I didn’t fully grasp until I read this lesson that the canon as we know it came together not over decades but centuries. Judy writes, “For the first two centuries, it seemed to matter little whether there were lines drawn around the material that was authoritative and the material that was not” (page 70). For humans, stories matter. That’s why, I think, the Christian community eventually had to codify, if you will, our common faith story as this would link us, one to another, over generations. In this new century, we, through a shared canon, grapple with and continue to be sustained by these same texts. Modern readers like me are indebted to all who undertook this massive undertaking. Vincent Branick wrote: “Carrying your Bible under your arm implies being inserted into a tradition and a network that ties us to the earliest Christian communities selecting the books of the Bible, the bleary-eyed copyists passing the books on, and the community of faith today reading and celebrating these texts.” (Vincent Branick, Understanding the New Testament and Its Message: An Introduction, Paulist Press, 1998, p. 33)

How do we know what we know about Jesus? As a child, I relied on sensations like sight and sound and kindly Sunday school teachers to help me make sense of faith. As an adult, I still use my senses to broaden my experience of faith, but with my years, I can now rely on scripture and community (and well as scholarly pursuits such as studying church architecture) to understand. But even with an authoritative canon, our experience of scripture and lives of faith are not static or monolithic. Church historian Elaine Pagels puts it like this at the conclusion of her book about the non-canonical gospel of Thomas: “What I have come to love in the wealth and diversity of our religious traditions—and the communities that sustain them—is that they offer the testimony of innumerable people to spiritual discovery. Thus they encourage those who endeavor, in Jesus’ words, to ‘seek, and you shall find.’” (Elaine Pagels, Beyond Belief: The Secret Gospel of Thomas, Random House, 2003, p. 185).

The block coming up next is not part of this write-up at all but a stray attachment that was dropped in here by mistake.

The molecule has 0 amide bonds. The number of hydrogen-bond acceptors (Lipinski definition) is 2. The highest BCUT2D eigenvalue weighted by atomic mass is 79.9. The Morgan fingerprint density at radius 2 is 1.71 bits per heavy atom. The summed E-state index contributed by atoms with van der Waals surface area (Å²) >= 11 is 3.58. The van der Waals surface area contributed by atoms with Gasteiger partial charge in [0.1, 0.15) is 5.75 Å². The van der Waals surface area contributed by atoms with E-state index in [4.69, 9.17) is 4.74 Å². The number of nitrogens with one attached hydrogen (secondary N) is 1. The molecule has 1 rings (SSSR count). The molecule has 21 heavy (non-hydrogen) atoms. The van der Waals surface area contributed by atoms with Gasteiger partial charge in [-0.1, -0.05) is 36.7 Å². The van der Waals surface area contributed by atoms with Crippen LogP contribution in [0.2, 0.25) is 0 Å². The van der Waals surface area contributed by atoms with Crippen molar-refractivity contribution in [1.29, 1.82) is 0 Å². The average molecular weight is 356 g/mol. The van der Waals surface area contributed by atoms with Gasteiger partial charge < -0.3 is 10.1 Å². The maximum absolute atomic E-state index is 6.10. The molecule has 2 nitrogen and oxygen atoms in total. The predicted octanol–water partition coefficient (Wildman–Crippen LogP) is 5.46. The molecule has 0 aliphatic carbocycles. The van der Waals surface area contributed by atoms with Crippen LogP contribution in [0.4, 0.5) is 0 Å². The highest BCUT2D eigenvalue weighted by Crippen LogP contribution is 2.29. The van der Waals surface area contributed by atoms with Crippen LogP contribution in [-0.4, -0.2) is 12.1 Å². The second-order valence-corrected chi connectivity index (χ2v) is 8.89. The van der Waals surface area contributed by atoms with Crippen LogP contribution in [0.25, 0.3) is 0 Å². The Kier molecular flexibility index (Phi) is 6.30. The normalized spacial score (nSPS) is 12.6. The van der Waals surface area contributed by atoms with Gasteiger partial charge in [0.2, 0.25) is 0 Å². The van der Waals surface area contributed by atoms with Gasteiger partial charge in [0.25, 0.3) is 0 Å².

As I conclude this blog, I wish to lift up the opening prayer (found on page 68):

O God, enable us to marvel at all who have traveled before us, seeking your face, longing to understand. May we discover the joys of being in the company of those who wish to know you, and may we greet others with humility. We are all on a journey. Walk with us, we pray. Amen.

*The Who Is Jesus? Companion DVD is on sale until April 15th! Order your copy from PDS and save 25%! Order item #HZN16103 from PDS by calling toll free 800/524-2612 or online at

Other editions on sale include the English edition (HZN16100, now $6), Spanish edition (HZN16110, now $6), ecumenical edition (HZN16102, now $6) and large-print edition (HZN16150, now $9).